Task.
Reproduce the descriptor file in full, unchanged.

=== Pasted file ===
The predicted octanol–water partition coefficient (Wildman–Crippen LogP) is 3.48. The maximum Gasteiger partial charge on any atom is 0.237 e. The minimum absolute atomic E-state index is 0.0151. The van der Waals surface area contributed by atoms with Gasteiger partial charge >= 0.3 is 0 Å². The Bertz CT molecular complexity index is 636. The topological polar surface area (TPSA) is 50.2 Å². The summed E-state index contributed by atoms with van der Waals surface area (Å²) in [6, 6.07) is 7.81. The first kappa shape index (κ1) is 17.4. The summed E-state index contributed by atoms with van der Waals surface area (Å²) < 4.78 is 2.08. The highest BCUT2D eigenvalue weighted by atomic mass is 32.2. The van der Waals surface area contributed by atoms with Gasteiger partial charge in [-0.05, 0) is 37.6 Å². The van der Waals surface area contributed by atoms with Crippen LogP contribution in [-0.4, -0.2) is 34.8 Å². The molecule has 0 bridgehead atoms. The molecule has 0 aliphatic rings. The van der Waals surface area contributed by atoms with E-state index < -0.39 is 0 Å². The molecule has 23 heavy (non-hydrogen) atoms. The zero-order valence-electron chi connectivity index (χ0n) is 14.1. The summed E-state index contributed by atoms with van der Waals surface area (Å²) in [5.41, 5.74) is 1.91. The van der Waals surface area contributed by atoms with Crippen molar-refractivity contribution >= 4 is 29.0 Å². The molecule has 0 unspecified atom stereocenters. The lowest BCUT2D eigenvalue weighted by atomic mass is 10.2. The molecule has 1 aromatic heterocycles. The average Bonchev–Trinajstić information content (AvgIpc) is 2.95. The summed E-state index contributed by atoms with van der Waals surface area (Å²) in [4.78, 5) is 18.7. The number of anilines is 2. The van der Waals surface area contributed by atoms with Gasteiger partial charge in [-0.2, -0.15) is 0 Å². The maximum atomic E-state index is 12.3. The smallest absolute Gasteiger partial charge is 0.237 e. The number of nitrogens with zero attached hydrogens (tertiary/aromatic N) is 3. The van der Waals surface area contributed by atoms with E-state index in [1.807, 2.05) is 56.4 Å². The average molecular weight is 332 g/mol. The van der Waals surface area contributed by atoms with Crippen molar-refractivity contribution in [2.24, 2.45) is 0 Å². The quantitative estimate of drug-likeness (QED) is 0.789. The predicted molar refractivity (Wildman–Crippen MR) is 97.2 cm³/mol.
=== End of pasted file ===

The predicted octanol–water partition coefficient (Wildman–Crippen LogP) is 3.48. The maximum Gasteiger partial charge on any atom is 0.237 e. The minimum absolute atomic E-state index is 0.0151. The van der Waals surface area contributed by atoms with Gasteiger partial charge >= 0.3 is 0 Å². The Bertz CT molecular complexity index is 636. The topological polar surface area (TPSA) is 50.2 Å². The summed E-state index contributed by atoms with van der Waals surface area (Å²) in [6, 6.07) is 7.81. The first kappa shape index (κ1) is 17.4. The summed E-state index contributed by atoms with van der Waals surface area (Å²) < 4.78 is 2.08. The highest BCUT2D eigenvalue weighted by atomic mass is 32.2. The van der Waals surface area contributed by atoms with Gasteiger partial charge in [-0.05, 0) is 37.6 Å². The van der Waals surface area contributed by atoms with Crippen LogP contribution in [-0.4, -0.2) is 34.8 Å². The molecule has 0 bridgehead atoms. The molecule has 0 aliphatic rings. The van der Waals surface area contributed by atoms with E-state index < -0.39 is 0 Å². The molecule has 23 heavy (non-hydrogen) atoms. The zero-order valence-electron chi connectivity index (χ0n) is 14.1. The summed E-state index contributed by atoms with van der Waals surface area (Å²) in [5.41, 5.74) is 1.91. The van der Waals surface area contributed by atoms with Crippen molar-refractivity contribution >= 4 is 29.0 Å². The molecule has 0 unspecified atom stereocenters. The lowest BCUT2D eigenvalue weighted by atomic mass is 10.2. The molecule has 1 aromatic heterocycles. The average Bonchev–Trinajstić information content (AvgIpc) is 2.95. The summed E-state index contributed by atoms with van der Waals surface area (Å²) in [4.78, 5) is 18.7. The number of anilines is 2. The van der Waals surface area contributed by atoms with Gasteiger partial charge in [-0.2, -0.15) is 0 Å². The maximum atomic E-state index is 12.3. The smallest absolute Gasteiger partial charge is 0.237 e. The number of nitrogens with zero attached hydrogens (tertiary/aromatic N) is 3. The van der Waals surface area contributed by atoms with E-state index in [1.807, 2.05) is 56.4 Å². The average molecular weight is 332 g/mol. The van der Waals surface area contributed by atoms with Crippen molar-refractivity contribution in [2.24, 2.45) is 0 Å². The quantitative estimate of drug-likeness (QED) is 0.789. The predicted molar refractivity (Wildman–Crippen MR) is 97.2 cm³/mol.